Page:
Student protests in Ecuador
Three days of student strikes and demonstrations rocked Ecuador last week. The protests began on Wednesday January 3 and took place in the major cities of Quito, Guayaquil and Cuenca. Clashes occurred in Quito on Friday. There are reports of five injured students and 107 arrests.
The students are demanding that the government of Gustavo Noboa rescind a package of economic austerity measures, including a 25 percent increase in the price of fuel and a 100 percent increase in the price of propane for domestic use.
The student protest was combined with a strike by transit operators in Quito and Guayaquil. The bus operators are demanding fare increases to compensate for the rise of fuel prices. On January 5 the government threatened to escalate its repression against the protesters.
An Ecuadorian court suspended the fuel price increase temporarily on January 8, over the government's objections.
Nicaraguan postal workers set to strike on January 9
Nicaraguan post office workers, members of the Manuel Valdez Union (SMV), are set to strike this Tuesday unless the Labor Ministry addresses their demands.
SMV General Secretary Francisco Guzman explained that the union is demanding that the post office adhere to a court order to pay two years' arrears in wage increases. It also is demanding parity in Christmas bonuses between union-represented and non-represented workers. The latter received a bonus of 400 cordobas, while SMV members were only paid 200. The strike has the backing of the National Labor Front, Nicaragua's central labor organization.
Seattle Times workers vote on tentative pact
Two hundred fifty striking Seattle Times workers were voting Monday, January 8 on a tentative contract proposal after C. Richard Barnes, Clinton's top labor negotiator, as well as publisher Frank Blethen and Communications Workers of America national President Morton Bahr, jointly attended a membership meeting on Sunday to urge the membership to approve the pact.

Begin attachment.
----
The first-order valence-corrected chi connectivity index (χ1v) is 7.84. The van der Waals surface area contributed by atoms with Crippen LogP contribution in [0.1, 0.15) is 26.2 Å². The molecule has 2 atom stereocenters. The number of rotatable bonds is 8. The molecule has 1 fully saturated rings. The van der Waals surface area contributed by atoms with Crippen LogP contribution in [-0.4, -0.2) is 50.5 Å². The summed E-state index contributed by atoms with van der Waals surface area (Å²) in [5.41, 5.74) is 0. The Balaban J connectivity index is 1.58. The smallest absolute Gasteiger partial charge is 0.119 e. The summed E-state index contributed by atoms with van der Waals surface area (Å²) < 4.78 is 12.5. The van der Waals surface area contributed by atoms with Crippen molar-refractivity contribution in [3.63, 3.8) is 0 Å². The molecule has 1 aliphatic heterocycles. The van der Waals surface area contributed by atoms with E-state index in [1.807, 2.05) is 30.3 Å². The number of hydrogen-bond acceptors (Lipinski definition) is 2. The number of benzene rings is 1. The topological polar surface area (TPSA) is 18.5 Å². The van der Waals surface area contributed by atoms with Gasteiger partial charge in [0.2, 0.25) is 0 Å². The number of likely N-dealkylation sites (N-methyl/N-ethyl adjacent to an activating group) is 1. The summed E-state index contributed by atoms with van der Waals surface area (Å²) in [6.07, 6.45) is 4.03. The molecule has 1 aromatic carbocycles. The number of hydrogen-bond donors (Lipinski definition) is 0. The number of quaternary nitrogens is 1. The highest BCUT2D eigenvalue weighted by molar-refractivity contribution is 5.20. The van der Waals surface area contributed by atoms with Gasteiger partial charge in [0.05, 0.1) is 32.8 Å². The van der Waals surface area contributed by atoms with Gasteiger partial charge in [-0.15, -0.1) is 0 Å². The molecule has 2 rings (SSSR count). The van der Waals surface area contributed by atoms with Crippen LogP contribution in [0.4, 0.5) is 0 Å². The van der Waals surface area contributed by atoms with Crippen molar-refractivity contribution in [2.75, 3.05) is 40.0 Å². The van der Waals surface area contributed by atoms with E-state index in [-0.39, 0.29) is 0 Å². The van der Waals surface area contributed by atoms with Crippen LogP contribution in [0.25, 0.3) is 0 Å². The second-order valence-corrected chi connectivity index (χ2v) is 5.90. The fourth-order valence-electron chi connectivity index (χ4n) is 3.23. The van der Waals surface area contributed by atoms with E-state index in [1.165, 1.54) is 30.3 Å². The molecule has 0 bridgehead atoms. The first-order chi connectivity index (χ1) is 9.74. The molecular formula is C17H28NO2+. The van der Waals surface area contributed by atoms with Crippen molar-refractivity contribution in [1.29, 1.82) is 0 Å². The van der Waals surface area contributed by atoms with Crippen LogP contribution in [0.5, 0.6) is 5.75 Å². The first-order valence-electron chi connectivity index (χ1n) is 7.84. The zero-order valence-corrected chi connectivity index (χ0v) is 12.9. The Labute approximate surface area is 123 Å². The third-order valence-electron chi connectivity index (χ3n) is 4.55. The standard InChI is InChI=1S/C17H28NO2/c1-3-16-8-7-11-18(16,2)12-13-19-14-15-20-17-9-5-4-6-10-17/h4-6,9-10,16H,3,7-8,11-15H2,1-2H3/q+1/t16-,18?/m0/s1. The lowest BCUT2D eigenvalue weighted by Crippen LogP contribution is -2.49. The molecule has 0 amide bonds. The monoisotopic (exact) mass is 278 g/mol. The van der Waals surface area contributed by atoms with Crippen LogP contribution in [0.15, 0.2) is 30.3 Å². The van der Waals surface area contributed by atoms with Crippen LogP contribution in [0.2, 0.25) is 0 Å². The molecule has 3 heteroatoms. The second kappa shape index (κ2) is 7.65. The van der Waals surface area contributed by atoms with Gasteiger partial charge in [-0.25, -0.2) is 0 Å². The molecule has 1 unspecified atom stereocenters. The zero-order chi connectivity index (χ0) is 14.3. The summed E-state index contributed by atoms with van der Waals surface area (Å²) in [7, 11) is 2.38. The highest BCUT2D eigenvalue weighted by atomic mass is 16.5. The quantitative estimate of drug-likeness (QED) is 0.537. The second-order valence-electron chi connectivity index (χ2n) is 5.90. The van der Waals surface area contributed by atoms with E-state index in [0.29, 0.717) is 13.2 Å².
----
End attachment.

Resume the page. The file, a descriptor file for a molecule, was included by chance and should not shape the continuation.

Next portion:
One thousand workers at the Seattle Times and its rival, the Seattle Post-Intelligencer, began their strike over better pay and benefits 49 days ago. The Times and Post - Intelligencer are owned separately but managed jointly under a federal agreement.
The leadership of the Pacific Northwest Newspaper Guild agreed to a separate settlement for workers at the Post-Intelligencer, which included a $3.30 raise over six years. P-I workers approved their contract a week and a half ago and returned to work on January 2. Times workers rejected a similar offer on December 30 and voted to continue their strike.
Organizing effort met by opposition at Amazon.com
Executives at Amazon.com have begun a campaign to counter efforts by the Communications Workers of America and its affiliate WashTech to organize workers at the Seattle-based e-tailer. The company has set up a list of frequently asked questions (FAQ) about the union on an internal company web site and has held several mandatory meetings to address the organizing drive.
So far the organizers have been able to sign up between 25 and 50 percent of the more than 400 workers at Amazon's customer service center. The federal National Labor Relations Board requires the signatures of 30 percent of a designated section of a company's workforce to hold an organizing election.